Pound to euro exchange rate: Sterling slumps to its lowest level in 11 months
The pound sank to its lowest level in 11 months on Monday as it was revealed that the chances of a no-deal Brexit are are worryingly high.
Speaking to the Sunday Times, the fatalistic Secretary of State for International Trade Liam Fox suggested that a no-deal Brexit is looking increasingly likely, placing the chances of the UK crashing out of the EU without a deal at 60 per cent.
While Downing Street refuted his claim, Mr Fox’s comments have further dampened any hopes that talks have been progressing well.
Concern is now surging regarding the future of the pound, despite the Bank of England raising interest rates last week.
The pound is currently trading at €1.120 against the euro, according to Bloomberg.
Analysts say that markets could become unstable about UK-EU negotiations turning sour. This could lead to the pound dropping by an extra 10 per cent, according to the business and markets news site.
The pound is down from trading at €1.123 yesterday when stark factory orders data from Germany were published.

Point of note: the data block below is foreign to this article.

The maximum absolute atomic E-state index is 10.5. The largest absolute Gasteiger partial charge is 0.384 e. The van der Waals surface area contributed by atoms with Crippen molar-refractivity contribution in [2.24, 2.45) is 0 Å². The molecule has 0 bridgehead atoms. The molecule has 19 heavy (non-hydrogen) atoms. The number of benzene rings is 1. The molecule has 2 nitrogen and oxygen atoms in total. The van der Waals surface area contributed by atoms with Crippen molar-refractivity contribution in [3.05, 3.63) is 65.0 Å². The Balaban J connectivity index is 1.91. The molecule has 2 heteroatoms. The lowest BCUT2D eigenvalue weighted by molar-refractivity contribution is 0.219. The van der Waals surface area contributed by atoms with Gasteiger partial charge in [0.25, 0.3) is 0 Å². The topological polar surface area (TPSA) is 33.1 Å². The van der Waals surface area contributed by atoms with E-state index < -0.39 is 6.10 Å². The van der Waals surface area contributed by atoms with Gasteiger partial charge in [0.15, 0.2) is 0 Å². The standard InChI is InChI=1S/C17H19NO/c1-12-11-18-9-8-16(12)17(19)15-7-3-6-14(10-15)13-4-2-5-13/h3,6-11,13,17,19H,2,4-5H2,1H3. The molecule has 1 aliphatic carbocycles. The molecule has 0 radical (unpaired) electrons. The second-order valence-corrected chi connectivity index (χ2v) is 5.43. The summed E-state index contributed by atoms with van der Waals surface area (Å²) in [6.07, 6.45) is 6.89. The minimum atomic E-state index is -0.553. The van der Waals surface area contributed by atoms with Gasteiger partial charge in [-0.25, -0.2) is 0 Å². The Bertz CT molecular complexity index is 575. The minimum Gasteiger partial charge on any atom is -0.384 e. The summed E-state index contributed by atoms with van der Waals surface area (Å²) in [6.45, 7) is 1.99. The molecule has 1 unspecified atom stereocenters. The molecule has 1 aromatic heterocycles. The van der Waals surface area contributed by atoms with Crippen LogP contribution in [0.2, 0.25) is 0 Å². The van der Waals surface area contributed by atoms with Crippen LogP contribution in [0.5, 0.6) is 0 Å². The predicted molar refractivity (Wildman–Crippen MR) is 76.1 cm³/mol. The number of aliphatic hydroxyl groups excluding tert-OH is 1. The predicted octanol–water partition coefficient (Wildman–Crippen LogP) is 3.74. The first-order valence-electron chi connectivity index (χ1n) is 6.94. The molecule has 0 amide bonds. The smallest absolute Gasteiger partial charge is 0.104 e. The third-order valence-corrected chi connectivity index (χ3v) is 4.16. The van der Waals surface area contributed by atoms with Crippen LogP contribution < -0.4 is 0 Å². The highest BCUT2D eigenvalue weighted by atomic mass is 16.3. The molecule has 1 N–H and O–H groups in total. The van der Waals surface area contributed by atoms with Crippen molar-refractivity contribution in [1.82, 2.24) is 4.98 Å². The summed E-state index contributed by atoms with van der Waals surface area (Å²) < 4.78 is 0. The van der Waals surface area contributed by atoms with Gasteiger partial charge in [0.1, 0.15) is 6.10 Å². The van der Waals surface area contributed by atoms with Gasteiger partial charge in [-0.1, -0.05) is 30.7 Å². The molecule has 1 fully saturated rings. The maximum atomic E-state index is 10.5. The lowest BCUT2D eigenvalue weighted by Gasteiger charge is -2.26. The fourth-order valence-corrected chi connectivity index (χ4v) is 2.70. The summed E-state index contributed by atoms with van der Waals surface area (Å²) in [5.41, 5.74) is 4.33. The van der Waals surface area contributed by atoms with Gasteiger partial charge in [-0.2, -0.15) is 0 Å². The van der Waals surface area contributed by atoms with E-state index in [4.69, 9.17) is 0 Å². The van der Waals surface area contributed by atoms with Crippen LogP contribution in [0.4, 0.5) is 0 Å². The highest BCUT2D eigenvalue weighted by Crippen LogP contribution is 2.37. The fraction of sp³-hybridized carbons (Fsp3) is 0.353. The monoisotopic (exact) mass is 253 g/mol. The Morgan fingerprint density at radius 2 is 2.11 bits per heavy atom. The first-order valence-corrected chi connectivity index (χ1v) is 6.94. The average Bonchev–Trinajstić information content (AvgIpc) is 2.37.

According to data published by Germany’s federal statistics agency, Destatis, domestic factory orders contracted by four per cent in June.
This is the worst slump since the start of 2017, and sees order growth contract to well below forecasts of a more modest decline of 0.4 per cent.
While factory orders are often volatile, analysts suggest that the sizable slump in June could be evidence that US tariffs are beginning to drag on global trade.
Carsten Brzeski, Chief Economist at ING, stated: “The June report could be a tentative sign of how trade tensions are hitting the German economy.
“Foreign orders from outside the Eurozone dropped by almost six per cent MoM.
“At the same time, domestic orders decreased by 2.8 per cent MoM.
“With the sharpest drop since January 2017, today’s new orders data do not bode well for German industry going into the second half of the year.”
The pound euro exchange rate could tick higher today, however, following the publication of Germany’s latest industrial production figures.
Given the sizeable fall in orders in June, it is a fair assumption that factory output is also likely to have taken a hit, with a larger-than-expected contraction in production in the Eurozone’s largest economy likely to hurt the euro.
Meanwhile, with the UK’s data all focused at the very end of the week, movement in the pound over the next couple of days is likely to be driven by developments in Brexit.
This means we will likely see Sterling remaining on the defensive throughout the first half of the week, should negotiations continue to stall.
To get the best currency exchange rate, holidaymakers should not convert their foreign money as soon as they return.
It could mean losing out if the current rates are at a low.